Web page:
Letter: Welfare not a matter for federal government
In order to justify their votes, politicians often quote "to provide for the … general Welfare" found in the Constitution. However, that clause gives the reason for collecting taxes—to protect the well-being (Welfare) of everyone in the populace (general)—to protect, not subsidize.
The Constitution enumerates the exact ways that tax money may be spent and that list does not include welfare checks. Furthermore, the 10th Amendment states that if it isn’t listed, the government can’t do it.
But, you may ask, why shouldn’t welfare checks be authorized? There are some who truly need assistance. Should they not get help? Of course they should. It’s not a question of whether they should be helped, but rather, how is the best way to help them.
We all know that buying at wholesale prices is more economical than shopping in the high-rent district. The major reason for this is there are not nearly so many overhead costs passed on to the buyer.
The same principle applies to the distribution of tax money. At the federal level, there are many layers of overhead, at the state level there are fewer and at the county or city level, even fewer yet. The savings are obvious.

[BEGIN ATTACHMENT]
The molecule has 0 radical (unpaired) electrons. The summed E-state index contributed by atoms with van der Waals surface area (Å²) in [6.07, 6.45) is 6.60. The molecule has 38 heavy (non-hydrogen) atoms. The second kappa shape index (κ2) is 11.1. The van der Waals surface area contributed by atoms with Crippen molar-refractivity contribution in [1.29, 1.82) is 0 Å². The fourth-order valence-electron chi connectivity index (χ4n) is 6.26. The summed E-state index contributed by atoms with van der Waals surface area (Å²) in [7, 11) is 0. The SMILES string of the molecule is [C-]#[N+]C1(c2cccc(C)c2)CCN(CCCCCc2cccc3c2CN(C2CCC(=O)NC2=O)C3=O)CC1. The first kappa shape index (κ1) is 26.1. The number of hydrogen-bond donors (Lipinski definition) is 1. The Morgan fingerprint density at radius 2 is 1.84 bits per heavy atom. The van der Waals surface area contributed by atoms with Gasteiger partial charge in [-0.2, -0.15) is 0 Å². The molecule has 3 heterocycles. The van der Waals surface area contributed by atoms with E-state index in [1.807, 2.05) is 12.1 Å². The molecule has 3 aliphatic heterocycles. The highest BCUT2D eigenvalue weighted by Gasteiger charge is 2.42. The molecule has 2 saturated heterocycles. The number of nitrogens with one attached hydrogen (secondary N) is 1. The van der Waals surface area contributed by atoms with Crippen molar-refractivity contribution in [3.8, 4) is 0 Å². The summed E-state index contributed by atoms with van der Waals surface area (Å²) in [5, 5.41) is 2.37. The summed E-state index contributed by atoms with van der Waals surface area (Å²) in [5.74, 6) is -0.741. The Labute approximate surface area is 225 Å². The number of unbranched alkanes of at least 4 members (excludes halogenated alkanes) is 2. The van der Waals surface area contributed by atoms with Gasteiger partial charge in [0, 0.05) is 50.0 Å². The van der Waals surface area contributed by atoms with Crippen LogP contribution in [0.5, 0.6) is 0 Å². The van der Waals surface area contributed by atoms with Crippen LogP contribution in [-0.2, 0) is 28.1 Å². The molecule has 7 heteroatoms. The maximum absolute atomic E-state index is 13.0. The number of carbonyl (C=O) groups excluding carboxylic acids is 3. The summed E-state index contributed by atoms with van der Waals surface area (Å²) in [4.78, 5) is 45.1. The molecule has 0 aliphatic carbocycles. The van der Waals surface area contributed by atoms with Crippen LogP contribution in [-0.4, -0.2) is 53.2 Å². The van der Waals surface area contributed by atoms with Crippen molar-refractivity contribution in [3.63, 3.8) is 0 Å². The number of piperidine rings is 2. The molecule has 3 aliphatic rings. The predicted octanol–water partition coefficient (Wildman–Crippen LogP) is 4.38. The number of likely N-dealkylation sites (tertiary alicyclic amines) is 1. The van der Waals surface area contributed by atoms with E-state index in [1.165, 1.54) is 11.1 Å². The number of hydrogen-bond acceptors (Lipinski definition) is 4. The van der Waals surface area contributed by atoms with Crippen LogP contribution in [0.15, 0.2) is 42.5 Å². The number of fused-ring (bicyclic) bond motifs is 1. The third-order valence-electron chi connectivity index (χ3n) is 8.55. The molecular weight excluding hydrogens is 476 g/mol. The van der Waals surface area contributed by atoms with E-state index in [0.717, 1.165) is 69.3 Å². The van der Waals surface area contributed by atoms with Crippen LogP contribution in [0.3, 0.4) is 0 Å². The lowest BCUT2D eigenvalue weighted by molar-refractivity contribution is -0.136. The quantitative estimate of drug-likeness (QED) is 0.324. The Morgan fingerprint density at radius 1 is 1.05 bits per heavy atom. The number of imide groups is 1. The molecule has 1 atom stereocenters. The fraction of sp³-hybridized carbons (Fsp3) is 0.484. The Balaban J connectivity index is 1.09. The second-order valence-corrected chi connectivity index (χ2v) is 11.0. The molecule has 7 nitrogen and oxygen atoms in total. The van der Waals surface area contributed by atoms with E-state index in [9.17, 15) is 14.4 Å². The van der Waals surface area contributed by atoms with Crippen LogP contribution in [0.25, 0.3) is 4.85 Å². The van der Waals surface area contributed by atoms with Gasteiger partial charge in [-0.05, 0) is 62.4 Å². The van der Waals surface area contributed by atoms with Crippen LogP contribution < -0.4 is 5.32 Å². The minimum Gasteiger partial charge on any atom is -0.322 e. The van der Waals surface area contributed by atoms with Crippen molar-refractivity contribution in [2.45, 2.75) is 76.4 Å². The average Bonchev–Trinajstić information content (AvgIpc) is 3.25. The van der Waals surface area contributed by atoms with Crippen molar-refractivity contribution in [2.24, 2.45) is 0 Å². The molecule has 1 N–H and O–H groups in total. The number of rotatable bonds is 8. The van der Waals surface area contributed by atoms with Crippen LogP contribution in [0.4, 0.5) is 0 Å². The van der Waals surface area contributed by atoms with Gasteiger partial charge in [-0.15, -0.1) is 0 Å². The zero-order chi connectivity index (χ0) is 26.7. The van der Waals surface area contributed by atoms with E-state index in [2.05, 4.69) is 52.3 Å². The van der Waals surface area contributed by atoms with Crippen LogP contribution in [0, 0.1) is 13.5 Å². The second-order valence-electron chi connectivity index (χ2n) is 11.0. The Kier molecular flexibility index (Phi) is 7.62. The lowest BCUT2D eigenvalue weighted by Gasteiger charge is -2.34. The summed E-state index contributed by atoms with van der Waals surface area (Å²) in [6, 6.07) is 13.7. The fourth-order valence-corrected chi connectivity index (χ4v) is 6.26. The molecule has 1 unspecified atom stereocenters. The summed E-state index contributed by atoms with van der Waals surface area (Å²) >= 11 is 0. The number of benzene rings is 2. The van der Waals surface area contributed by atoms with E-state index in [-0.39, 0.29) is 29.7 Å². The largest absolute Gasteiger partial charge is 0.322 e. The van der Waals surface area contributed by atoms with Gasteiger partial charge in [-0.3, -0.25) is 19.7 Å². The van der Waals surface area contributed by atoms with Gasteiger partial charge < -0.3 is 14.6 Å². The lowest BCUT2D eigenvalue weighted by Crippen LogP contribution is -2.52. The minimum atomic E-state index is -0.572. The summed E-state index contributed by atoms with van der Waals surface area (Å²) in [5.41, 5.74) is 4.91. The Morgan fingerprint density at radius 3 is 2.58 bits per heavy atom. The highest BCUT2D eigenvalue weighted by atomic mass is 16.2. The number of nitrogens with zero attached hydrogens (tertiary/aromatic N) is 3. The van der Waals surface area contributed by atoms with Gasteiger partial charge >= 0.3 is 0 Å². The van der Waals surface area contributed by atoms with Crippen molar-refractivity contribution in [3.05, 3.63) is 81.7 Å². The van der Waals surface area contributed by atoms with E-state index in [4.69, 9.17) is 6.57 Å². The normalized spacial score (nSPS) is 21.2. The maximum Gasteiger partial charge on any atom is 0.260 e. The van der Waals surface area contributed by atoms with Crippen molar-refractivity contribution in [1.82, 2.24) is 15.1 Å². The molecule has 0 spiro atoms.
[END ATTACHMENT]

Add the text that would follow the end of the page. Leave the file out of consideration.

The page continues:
And then there is the option for private donations. When one gives a dollar to someone who needs it, they get one whole dollar.
Furthermore, the closer to the recipient, the better able one is to discern if that person is truly needy. When it is someone you know, you can be much more perceptive as to the actual need. Sometimes giving a handout simply enables the recipient to live off of others when they could provide for themselves. The best way to truly help them is to withhold donations and not be an enabler of dependency on government.
It is time we demand that our legislators understand the restrictions placed on them by the Constitution. They do take a sworn oath to uphold it and are obligated to abide by its rules. Let’s hold them accountable.